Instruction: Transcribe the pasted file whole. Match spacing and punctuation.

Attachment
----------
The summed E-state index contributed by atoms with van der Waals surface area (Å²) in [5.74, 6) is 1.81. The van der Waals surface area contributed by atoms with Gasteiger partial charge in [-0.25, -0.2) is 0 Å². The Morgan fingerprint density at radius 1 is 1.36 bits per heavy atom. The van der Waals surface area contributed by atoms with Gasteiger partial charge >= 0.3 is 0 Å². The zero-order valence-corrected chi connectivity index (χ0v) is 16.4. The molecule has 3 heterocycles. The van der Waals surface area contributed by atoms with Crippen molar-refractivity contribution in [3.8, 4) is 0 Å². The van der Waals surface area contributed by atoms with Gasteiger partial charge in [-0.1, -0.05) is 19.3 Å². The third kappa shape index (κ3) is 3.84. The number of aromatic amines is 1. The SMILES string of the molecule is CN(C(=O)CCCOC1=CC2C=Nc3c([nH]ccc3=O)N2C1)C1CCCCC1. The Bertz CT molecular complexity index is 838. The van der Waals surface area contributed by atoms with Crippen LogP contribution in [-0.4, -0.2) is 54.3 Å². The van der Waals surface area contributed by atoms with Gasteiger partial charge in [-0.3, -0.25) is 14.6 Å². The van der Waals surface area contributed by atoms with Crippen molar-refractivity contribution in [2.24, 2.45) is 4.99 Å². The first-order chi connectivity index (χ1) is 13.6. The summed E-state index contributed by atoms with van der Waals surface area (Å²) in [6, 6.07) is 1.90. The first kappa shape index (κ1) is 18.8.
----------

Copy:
The summed E-state index contributed by atoms with van der Waals surface area (Å²) in [5.74, 6) is 1.81. The van der Waals surface area contributed by atoms with Gasteiger partial charge in [-0.25, -0.2) is 0 Å². The Morgan fingerprint density at radius 1 is 1.36 bits per heavy atom. The van der Waals surface area contributed by atoms with Gasteiger partial charge >= 0.3 is 0 Å². The zero-order valence-corrected chi connectivity index (χ0v) is 16.4. The molecule has 3 heterocycles. The van der Waals surface area contributed by atoms with Crippen molar-refractivity contribution in [3.8, 4) is 0 Å². The van der Waals surface area contributed by atoms with Gasteiger partial charge in [-0.1, -0.05) is 19.3 Å². The third kappa shape index (κ3) is 3.84. The number of aromatic amines is 1. The SMILES string of the molecule is CN(C(=O)CCCOC1=CC2C=Nc3c([nH]ccc3=O)N2C1)C1CCCCC1. The Bertz CT molecular complexity index is 838. The van der Waals surface area contributed by atoms with Crippen LogP contribution in [-0.4, -0.2) is 54.3 Å². The van der Waals surface area contributed by atoms with Gasteiger partial charge in [-0.3, -0.25) is 14.6 Å². The van der Waals surface area contributed by atoms with Crippen molar-refractivity contribution in [2.24, 2.45) is 4.99 Å². The first-order chi connectivity index (χ1) is 13.6. The summed E-state index contributed by atoms with van der Waals surface area (Å²) in [6, 6.07) is 1.90. The first kappa shape index (κ1) is 18.8.